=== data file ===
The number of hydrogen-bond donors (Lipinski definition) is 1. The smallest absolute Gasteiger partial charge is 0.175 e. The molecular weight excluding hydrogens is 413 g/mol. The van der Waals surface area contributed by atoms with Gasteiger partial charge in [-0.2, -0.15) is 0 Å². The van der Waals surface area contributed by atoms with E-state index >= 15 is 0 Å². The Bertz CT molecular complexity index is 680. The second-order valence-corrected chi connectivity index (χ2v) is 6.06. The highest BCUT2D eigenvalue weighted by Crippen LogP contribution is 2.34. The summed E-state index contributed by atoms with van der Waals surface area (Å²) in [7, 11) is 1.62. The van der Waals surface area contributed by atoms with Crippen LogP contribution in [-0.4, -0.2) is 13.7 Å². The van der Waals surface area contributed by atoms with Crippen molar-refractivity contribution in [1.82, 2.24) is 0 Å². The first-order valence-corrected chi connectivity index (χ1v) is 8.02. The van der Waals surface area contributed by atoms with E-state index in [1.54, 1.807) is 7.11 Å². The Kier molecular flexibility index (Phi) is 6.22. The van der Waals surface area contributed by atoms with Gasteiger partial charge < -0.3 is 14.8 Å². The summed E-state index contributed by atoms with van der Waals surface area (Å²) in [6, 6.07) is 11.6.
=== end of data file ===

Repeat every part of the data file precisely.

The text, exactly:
The number of hydrogen-bond donors (Lipinski definition) is 1. The smallest absolute Gasteiger partial charge is 0.175 e. The molecular weight excluding hydrogens is 413 g/mol. The van der Waals surface area contributed by atoms with Gasteiger partial charge in [-0.2, -0.15) is 0 Å². The van der Waals surface area contributed by atoms with E-state index >= 15 is 0 Å². The Bertz CT molecular complexity index is 680. The second-order valence-corrected chi connectivity index (χ2v) is 6.06. The highest BCUT2D eigenvalue weighted by Crippen LogP contribution is 2.34. The summed E-state index contributed by atoms with van der Waals surface area (Å²) in [7, 11) is 1.62. The van der Waals surface area contributed by atoms with Crippen LogP contribution in [-0.4, -0.2) is 13.7 Å². The van der Waals surface area contributed by atoms with Crippen molar-refractivity contribution in [1.82, 2.24) is 0 Å². The first-order valence-corrected chi connectivity index (χ1v) is 8.02. The van der Waals surface area contributed by atoms with E-state index in [1.54, 1.807) is 7.11 Å². The Kier molecular flexibility index (Phi) is 6.22. The van der Waals surface area contributed by atoms with Gasteiger partial charge < -0.3 is 14.8 Å². The summed E-state index contributed by atoms with van der Waals surface area (Å²) in [6, 6.07) is 11.6.